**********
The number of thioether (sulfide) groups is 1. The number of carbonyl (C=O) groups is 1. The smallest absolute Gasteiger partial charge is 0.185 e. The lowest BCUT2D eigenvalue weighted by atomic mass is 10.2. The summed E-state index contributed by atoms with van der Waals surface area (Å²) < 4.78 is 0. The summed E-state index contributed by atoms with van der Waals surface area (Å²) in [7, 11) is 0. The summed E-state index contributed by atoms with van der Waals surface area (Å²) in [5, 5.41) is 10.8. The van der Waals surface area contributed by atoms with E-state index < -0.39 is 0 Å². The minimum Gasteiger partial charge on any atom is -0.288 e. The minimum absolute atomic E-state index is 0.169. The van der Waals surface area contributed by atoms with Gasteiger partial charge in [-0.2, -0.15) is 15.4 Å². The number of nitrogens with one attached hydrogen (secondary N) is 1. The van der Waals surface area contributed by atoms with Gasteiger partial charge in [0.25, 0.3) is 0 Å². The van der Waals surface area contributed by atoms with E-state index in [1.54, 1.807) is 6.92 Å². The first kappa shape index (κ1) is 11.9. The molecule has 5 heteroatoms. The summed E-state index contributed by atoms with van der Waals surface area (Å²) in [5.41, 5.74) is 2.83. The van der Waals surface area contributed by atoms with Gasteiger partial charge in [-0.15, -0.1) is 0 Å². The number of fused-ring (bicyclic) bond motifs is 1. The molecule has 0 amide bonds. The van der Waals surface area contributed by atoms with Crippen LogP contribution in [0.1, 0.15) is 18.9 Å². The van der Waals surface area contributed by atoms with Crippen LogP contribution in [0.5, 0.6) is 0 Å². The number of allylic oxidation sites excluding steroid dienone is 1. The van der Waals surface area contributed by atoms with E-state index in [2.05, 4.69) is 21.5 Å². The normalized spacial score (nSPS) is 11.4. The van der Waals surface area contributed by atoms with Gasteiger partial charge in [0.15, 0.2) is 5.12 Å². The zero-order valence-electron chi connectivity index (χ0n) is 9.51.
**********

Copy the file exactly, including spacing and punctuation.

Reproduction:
The number of thioether (sulfide) groups is 1. The number of carbonyl (C=O) groups is 1. The smallest absolute Gasteiger partial charge is 0.185 e. The lowest BCUT2D eigenvalue weighted by atomic mass is 10.2. The summed E-state index contributed by atoms with van der Waals surface area (Å²) < 4.78 is 0. The summed E-state index contributed by atoms with van der Waals surface area (Å²) in [7, 11) is 0. The summed E-state index contributed by atoms with van der Waals surface area (Å²) in [5, 5.41) is 10.8. The van der Waals surface area contributed by atoms with E-state index < -0.39 is 0 Å². The minimum Gasteiger partial charge on any atom is -0.288 e. The minimum absolute atomic E-state index is 0.169. The van der Waals surface area contributed by atoms with Gasteiger partial charge in [-0.2, -0.15) is 15.4 Å². The number of nitrogens with one attached hydrogen (secondary N) is 1. The van der Waals surface area contributed by atoms with Gasteiger partial charge in [0.25, 0.3) is 0 Å². The van der Waals surface area contributed by atoms with E-state index in [1.54, 1.807) is 6.92 Å². The first kappa shape index (κ1) is 11.9. The molecule has 5 heteroatoms. The summed E-state index contributed by atoms with van der Waals surface area (Å²) in [5.41, 5.74) is 2.83. The van der Waals surface area contributed by atoms with Gasteiger partial charge in [-0.15, -0.1) is 0 Å². The number of fused-ring (bicyclic) bond motifs is 1. The molecule has 0 amide bonds. The van der Waals surface area contributed by atoms with Crippen LogP contribution in [0.1, 0.15) is 18.9 Å². The van der Waals surface area contributed by atoms with Crippen LogP contribution in [0.5, 0.6) is 0 Å². The number of allylic oxidation sites excluding steroid dienone is 1. The van der Waals surface area contributed by atoms with E-state index in [2.05, 4.69) is 21.5 Å². The normalized spacial score (nSPS) is 11.4. The van der Waals surface area contributed by atoms with Gasteiger partial charge in [0.15, 0.2) is 5.12 Å². The zero-order valence-electron chi connectivity index (χ0n) is 9.51.